The sole question presented by this appeal is whether the district court has subject matter jurisdiction over Kotrous' complaint.   Kotrous argues that his complaint is not simply an action for contribution, but is also a common-law contract action which is subject to the district court's jurisdiction.   We agree.

Subject matter jurisdiction is a court's power to hear and determine a case in the general class or category to which the proceedings belong and to deal with the general subject involved in the action before the court and the particular question which it assumes to determine.3  Neb. Const. art.   V, § 9, provides that “district courts shall have both chancery and common law jurisdiction, and such other jurisdiction as the Legislature may provide.”   The terms “chancery” and “common-law” jurisdiction must be read in the light of their historical use and definition when incorporated as a part of the state Constitution of 1875.4  Accordingly, we have held that district courts have jurisdiction over any civil proceeding that could have been brought in the English equity or common-law courts.5

The “common-law” jurisdiction conferred to the district courts is beyond the power of the Legislature to limit or control.6  Thus, although the Legislature can grant jurisdiction to county courts over specific actions, the district court still maintains concurrent original jurisdiction for common-law and equity actions .7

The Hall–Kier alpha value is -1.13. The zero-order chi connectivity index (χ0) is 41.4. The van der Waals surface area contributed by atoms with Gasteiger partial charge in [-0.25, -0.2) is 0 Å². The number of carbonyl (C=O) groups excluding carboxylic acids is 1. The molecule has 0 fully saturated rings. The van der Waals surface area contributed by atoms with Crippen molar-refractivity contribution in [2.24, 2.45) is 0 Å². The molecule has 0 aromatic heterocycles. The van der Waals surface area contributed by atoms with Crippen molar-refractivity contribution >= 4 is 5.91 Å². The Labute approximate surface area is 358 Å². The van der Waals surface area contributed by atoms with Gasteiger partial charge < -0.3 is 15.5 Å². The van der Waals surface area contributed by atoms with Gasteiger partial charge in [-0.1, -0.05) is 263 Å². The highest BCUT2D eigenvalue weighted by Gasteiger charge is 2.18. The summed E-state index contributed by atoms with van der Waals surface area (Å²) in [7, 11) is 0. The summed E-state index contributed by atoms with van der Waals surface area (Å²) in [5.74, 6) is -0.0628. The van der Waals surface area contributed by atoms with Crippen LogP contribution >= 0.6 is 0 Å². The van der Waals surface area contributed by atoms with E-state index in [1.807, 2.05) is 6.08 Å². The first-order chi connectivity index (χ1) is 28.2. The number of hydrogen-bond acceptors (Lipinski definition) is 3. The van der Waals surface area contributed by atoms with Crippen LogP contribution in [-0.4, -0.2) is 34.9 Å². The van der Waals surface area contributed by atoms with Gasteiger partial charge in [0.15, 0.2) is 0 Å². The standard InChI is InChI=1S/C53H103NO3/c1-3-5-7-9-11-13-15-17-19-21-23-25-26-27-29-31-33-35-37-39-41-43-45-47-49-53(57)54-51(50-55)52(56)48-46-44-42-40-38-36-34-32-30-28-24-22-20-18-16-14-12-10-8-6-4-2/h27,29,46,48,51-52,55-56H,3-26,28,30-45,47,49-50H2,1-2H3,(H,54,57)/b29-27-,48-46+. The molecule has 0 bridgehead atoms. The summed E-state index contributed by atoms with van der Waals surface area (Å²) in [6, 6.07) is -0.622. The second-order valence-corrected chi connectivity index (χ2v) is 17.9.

An action for contribution for fence construction or maintenance is not a common-law cause of action.8  At common law, a land owner could not be compelled to build a partition fence.9 A party, therefore, by the erection of such fence, acquired no right of action for contribution from the owner of adjoining land.10

To create a cause of action for contribution, the Nebraska Legislature passed a “fence law,” which directs that two or more adjoining landowners shall construct and maintain a division fence between them, with the costs being equitably allocated between the landowners, unless otherwise agreed to by the adjoining landowners.11  Should an adjoining landowner refuse to share in the costs, the landowner is empowered to bring an action for contribution.12 The landowner may commence the “action in the county court of the county where the land is located .” 13 To commence the action for contribution, the landowner shall file “a fence dispute complaint ․ provided to the plaintiff by the clerk of the county court.” 14